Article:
Policy Tracker - Keeping track of what happened in the world of education in October 2014

Things have been pretty busy on all fronts this month as the long list of news items below indicates.

For schools, the stand-outs include the Workload Challenge, Ofsted’s consultation on future inspection arrangements and some of the exam data now coming out. For FE, AoC’s submission to the Treasury and Glenys Stacey’s FAB speech provide useful starting points while for HE, the three Reports listed continue to mark out the agenda there. 

Key headlines from the month

  • Early years. IFS question the value of the current entitlement
  • Primary Futures. Programme of visits by business volunteers initiated
  • Pupil motivation. EEF commissioned research shows it ain’t all about the money
  • Disadvantaged kids. The Social Mobility Commission issues 2 reports highlighting concerns
  • Absence rates. Improved and at lowest rate for 8 years
  • Exam results. Provisional figures for 2013/14 show a dip in nos reaching 5 GCSE benchmark
  • Exam appeals. Ofqual stats reveal significant rise this year
  • Maths.  Survey reveals schools planning to increase teaching time at KS3 and 4
  • Vision for literacy. Launched with cross-Party blessing
  • Careers. Further report (from Sutton Trust) highlights concerns
  • Teaching assistants. Independent review set up to develop professional standards
  • Teacher Workloads. Politicians from all sides show support
  • Ofsted. Consultation begins on new inspection arrangements
  • Inspections. Ofsted shatters myths about lesson observations and other alleged requirements
  • Underperforming schools. The PM looks to grant Regional Commissioners new powers
  • Free schools. 35 more approved
  • Trojan schools. Ofsted reports only slow progress
  • 16-19 participation. Public Accounts Committee announces new inquiry
  • Funding. EFA publish initial arrangements for 16-19 yr olds for 2015/16
  • Functional Skills. Minister makes welcoming noises
  • ESOL. The SFA confirms funding arrangements for 2014/15
  • Voc Quals (1.) Ofqual confirms changes to accreditation arrangements
  • VQs (2.) Edge survey confirms strong parental support
  • Apprenticeships. More trailblazers announced
  • FE. AoC confirms extent of college engagement with business
  • FE teaching bursaries. Minister confirms continuation of scheme into 2016
  • FE Commissioner. Writes to the sector with views on how to raise standards
  • Uni applications. UCAS reveals drop in home applications at Oct deadline
  • HE (1.) Quality Assurance. HEFCE announces new review
  • HE (2.) UUK publishes report on impact of schools led teacher-training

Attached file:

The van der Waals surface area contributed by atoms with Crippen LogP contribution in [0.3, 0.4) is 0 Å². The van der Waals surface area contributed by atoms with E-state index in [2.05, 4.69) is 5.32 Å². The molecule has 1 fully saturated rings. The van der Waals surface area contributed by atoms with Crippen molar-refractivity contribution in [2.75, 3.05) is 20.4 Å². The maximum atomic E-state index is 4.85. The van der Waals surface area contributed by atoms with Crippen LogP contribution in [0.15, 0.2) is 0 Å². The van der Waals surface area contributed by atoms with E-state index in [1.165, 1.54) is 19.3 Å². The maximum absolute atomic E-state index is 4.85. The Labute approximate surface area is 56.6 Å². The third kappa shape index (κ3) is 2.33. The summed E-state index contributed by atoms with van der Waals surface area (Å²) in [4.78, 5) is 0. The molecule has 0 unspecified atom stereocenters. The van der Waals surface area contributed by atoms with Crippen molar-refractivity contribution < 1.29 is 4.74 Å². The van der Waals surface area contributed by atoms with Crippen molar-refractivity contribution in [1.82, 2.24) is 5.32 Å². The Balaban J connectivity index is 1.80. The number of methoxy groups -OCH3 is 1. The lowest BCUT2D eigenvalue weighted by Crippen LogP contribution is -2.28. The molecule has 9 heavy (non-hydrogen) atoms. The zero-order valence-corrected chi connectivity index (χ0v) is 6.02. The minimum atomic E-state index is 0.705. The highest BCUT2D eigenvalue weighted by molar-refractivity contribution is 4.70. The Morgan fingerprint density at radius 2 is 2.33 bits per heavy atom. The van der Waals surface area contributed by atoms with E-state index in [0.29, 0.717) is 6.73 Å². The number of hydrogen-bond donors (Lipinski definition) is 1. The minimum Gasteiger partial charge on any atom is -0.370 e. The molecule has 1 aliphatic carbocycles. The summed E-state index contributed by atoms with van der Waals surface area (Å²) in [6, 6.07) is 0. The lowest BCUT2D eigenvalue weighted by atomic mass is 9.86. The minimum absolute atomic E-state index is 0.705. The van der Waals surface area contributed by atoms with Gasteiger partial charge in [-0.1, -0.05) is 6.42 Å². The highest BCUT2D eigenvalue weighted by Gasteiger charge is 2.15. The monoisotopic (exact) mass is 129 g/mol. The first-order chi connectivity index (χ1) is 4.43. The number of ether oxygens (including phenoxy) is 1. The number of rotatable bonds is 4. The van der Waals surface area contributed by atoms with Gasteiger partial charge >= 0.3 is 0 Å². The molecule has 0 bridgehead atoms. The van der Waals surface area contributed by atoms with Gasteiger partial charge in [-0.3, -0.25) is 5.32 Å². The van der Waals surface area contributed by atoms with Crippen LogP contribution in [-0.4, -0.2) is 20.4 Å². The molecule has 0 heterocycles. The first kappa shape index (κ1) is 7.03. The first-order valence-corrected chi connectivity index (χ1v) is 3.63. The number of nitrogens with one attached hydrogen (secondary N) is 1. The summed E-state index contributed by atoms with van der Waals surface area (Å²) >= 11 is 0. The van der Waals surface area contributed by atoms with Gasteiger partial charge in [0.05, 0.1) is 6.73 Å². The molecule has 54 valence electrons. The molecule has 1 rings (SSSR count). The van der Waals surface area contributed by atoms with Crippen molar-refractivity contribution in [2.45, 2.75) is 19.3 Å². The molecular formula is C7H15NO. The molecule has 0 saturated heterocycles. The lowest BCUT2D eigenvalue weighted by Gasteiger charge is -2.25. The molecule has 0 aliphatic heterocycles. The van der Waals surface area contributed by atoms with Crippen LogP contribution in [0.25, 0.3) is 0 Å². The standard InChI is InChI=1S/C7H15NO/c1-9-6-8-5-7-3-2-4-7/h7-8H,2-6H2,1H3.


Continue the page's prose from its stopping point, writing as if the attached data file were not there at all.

• University hot and cold spots. HEFCE maps them out
  • Unemployment. Significant drop in latest figures, down to 1.97m

Reports/Publications of the month (in order of publication)

Speeches of the month

  • Glenys Stacey’s 2 October Key Conference speech explains how the qualification regulator is managing the current qualification reform programme
  • Vince Cable’s 6 0ctober Conference speech announces plans for a single national minimum wage for 16-17 year olds
  • Nick Clegg’s 8 October Conference speech includes a promise to protect funding up to age 18 as one of 5 pledges intended to position the Party between the other two
  • Matthew Hancock’s 13 October Industrial Strategy speech sets out the role of the Strategy for manufacturing and other sectors
  • Genys Stacey’s 14 October FAB Conference speech sets out the thinking behind changes to accreditation requirements for VQs and other quals
  • Sam Gyimah’s 21 October Policy Exchange speech makes a strong case for further development of school-led nurseries
  • Nick Clegg’s 22 October Public Sector speech pledges to cut back on the paperwork and other bureaucracy making the life and work of public servants like teachers so burdensome

Quotes of the month

  • “There’s lots of things I lie awake at night worrying about. This is not one of them. We really shouldn’t get exercised about it.” Vince Cable on tuition fee repayments
  • “Teaching isn’t a job for the faint – hearted.” Nick Clegg gets to grips with the reality of teaching
  • “A Labour government would retain the primary curriculum and, in the main, continue with the GCSE changes.” The Shadow Ed Minister on Labour’s approach to qual reform, in the main
  • "You can spot a good school in half an hour.” The Chief Inspector on the inspection reforms
  • “Social mobility in Britain is low and stalling and nowhere is this more apparent than in education.” The Social Mobility Commission on the importance of education
  • We know that something funny happens when teenagers start to be slightly out of sync with the rest of the world.” The Education Endowment Fund investigates the nature of sleeping patterns on young people’s learning outcomes

Word or phrase of the month

  • To procaffeinate. To put things off till you’ve had a coffee.

Steve Besley
Head of Policy

Policy Watches are intended to help colleagues keep up to date with national developments. Information is correct at the time of writing and is offered in good faith. No liability is accepted for decisions made on the basis of information given.